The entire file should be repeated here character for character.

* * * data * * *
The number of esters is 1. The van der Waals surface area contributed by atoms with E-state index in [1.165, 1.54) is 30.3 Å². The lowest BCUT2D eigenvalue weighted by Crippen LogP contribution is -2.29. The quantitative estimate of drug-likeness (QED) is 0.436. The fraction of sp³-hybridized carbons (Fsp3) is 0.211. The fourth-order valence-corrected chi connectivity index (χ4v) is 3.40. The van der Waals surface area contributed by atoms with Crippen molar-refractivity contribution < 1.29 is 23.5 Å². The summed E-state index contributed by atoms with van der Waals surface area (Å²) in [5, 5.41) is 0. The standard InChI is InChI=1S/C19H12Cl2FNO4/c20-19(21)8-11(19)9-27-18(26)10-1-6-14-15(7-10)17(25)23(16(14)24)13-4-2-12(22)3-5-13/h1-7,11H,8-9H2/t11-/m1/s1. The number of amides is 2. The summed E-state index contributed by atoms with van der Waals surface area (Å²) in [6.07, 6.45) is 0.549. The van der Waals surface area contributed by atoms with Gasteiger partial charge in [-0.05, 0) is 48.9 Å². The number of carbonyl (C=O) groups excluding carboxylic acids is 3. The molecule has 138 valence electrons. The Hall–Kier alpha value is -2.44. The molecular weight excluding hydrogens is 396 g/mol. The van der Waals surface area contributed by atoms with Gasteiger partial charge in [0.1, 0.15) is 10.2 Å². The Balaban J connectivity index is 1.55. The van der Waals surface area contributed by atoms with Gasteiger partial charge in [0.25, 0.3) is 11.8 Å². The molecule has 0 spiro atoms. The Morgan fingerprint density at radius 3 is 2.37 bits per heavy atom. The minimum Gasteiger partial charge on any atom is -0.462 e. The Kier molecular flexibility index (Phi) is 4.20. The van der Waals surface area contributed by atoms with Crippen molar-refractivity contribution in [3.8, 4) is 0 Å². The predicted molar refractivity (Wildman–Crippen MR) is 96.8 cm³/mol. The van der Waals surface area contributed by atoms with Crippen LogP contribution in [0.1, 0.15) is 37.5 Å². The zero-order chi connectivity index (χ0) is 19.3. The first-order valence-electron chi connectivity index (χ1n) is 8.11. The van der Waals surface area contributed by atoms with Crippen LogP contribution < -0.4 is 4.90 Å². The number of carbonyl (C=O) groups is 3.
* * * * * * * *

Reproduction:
The number of esters is 1. The van der Waals surface area contributed by atoms with E-state index in [1.165, 1.54) is 30.3 Å². The lowest BCUT2D eigenvalue weighted by Crippen LogP contribution is -2.29. The quantitative estimate of drug-likeness (QED) is 0.436. The fraction of sp³-hybridized carbons (Fsp3) is 0.211. The fourth-order valence-corrected chi connectivity index (χ4v) is 3.40. The van der Waals surface area contributed by atoms with Crippen molar-refractivity contribution < 1.29 is 23.5 Å². The summed E-state index contributed by atoms with van der Waals surface area (Å²) in [5, 5.41) is 0. The standard InChI is InChI=1S/C19H12Cl2FNO4/c20-19(21)8-11(19)9-27-18(26)10-1-6-14-15(7-10)17(25)23(16(14)24)13-4-2-12(22)3-5-13/h1-7,11H,8-9H2/t11-/m1/s1. The number of amides is 2. The summed E-state index contributed by atoms with van der Waals surface area (Å²) in [6.07, 6.45) is 0.549. The van der Waals surface area contributed by atoms with Gasteiger partial charge in [-0.05, 0) is 48.9 Å². The number of carbonyl (C=O) groups excluding carboxylic acids is 3. The molecule has 138 valence electrons. The Hall–Kier alpha value is -2.44. The molecular weight excluding hydrogens is 396 g/mol. The van der Waals surface area contributed by atoms with Gasteiger partial charge in [0.1, 0.15) is 10.2 Å². The Balaban J connectivity index is 1.55. The van der Waals surface area contributed by atoms with Gasteiger partial charge in [0.25, 0.3) is 11.8 Å². The molecule has 0 spiro atoms. The Morgan fingerprint density at radius 3 is 2.37 bits per heavy atom. The minimum Gasteiger partial charge on any atom is -0.462 e. The Kier molecular flexibility index (Phi) is 4.20. The van der Waals surface area contributed by atoms with Crippen molar-refractivity contribution in [3.8, 4) is 0 Å². The predicted molar refractivity (Wildman–Crippen MR) is 96.8 cm³/mol. The van der Waals surface area contributed by atoms with Crippen LogP contribution in [0.1, 0.15) is 37.5 Å². The zero-order chi connectivity index (χ0) is 19.3. The first-order valence-electron chi connectivity index (χ1n) is 8.11. The van der Waals surface area contributed by atoms with Crippen LogP contribution < -0.4 is 4.90 Å². The number of carbonyl (C=O) groups is 3.